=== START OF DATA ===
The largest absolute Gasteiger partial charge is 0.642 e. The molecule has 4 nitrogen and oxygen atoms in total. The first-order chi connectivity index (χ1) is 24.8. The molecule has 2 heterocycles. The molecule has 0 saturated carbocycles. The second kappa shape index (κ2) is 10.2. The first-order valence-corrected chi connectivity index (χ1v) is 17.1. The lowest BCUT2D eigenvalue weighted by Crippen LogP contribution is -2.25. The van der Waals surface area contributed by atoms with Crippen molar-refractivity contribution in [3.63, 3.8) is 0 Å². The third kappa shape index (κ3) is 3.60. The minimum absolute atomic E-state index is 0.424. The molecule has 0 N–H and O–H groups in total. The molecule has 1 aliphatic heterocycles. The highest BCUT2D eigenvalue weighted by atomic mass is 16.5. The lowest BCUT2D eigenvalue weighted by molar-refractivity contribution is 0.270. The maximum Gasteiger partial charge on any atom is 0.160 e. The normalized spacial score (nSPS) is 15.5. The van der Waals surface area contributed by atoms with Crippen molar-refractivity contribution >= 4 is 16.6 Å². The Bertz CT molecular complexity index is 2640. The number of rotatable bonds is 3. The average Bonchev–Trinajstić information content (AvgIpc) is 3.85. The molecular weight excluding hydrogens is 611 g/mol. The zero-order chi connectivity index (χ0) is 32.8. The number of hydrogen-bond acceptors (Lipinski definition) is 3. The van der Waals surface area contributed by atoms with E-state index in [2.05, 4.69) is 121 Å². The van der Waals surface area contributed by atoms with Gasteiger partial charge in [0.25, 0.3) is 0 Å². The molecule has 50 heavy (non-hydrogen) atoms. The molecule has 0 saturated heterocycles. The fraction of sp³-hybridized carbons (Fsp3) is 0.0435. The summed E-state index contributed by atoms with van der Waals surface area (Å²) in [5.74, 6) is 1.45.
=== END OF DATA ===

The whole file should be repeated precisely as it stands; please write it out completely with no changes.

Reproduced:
The largest absolute Gasteiger partial charge is 0.642 e. The molecule has 4 nitrogen and oxygen atoms in total. The first-order chi connectivity index (χ1) is 24.8. The molecule has 2 heterocycles. The molecule has 0 saturated carbocycles. The second kappa shape index (κ2) is 10.2. The first-order valence-corrected chi connectivity index (χ1v) is 17.1. The lowest BCUT2D eigenvalue weighted by Crippen LogP contribution is -2.25. The van der Waals surface area contributed by atoms with Crippen molar-refractivity contribution in [3.63, 3.8) is 0 Å². The third kappa shape index (κ3) is 3.60. The minimum absolute atomic E-state index is 0.424. The molecule has 0 N–H and O–H groups in total. The molecule has 1 aliphatic heterocycles. The highest BCUT2D eigenvalue weighted by atomic mass is 16.5. The lowest BCUT2D eigenvalue weighted by molar-refractivity contribution is 0.270. The maximum Gasteiger partial charge on any atom is 0.160 e. The normalized spacial score (nSPS) is 15.5. The van der Waals surface area contributed by atoms with Crippen molar-refractivity contribution >= 4 is 16.6 Å². The Bertz CT molecular complexity index is 2640. The number of rotatable bonds is 3. The average Bonchev–Trinajstić information content (AvgIpc) is 3.85. The molecular weight excluding hydrogens is 611 g/mol. The zero-order chi connectivity index (χ0) is 32.8. The number of hydrogen-bond acceptors (Lipinski definition) is 3. The van der Waals surface area contributed by atoms with E-state index in [2.05, 4.69) is 121 Å². The van der Waals surface area contributed by atoms with Gasteiger partial charge in [0.25, 0.3) is 0 Å². The molecule has 50 heavy (non-hydrogen) atoms. The molecule has 0 saturated heterocycles. The fraction of sp³-hybridized carbons (Fsp3) is 0.0435. The summed E-state index contributed by atoms with van der Waals surface area (Å²) in [5.74, 6) is 1.45.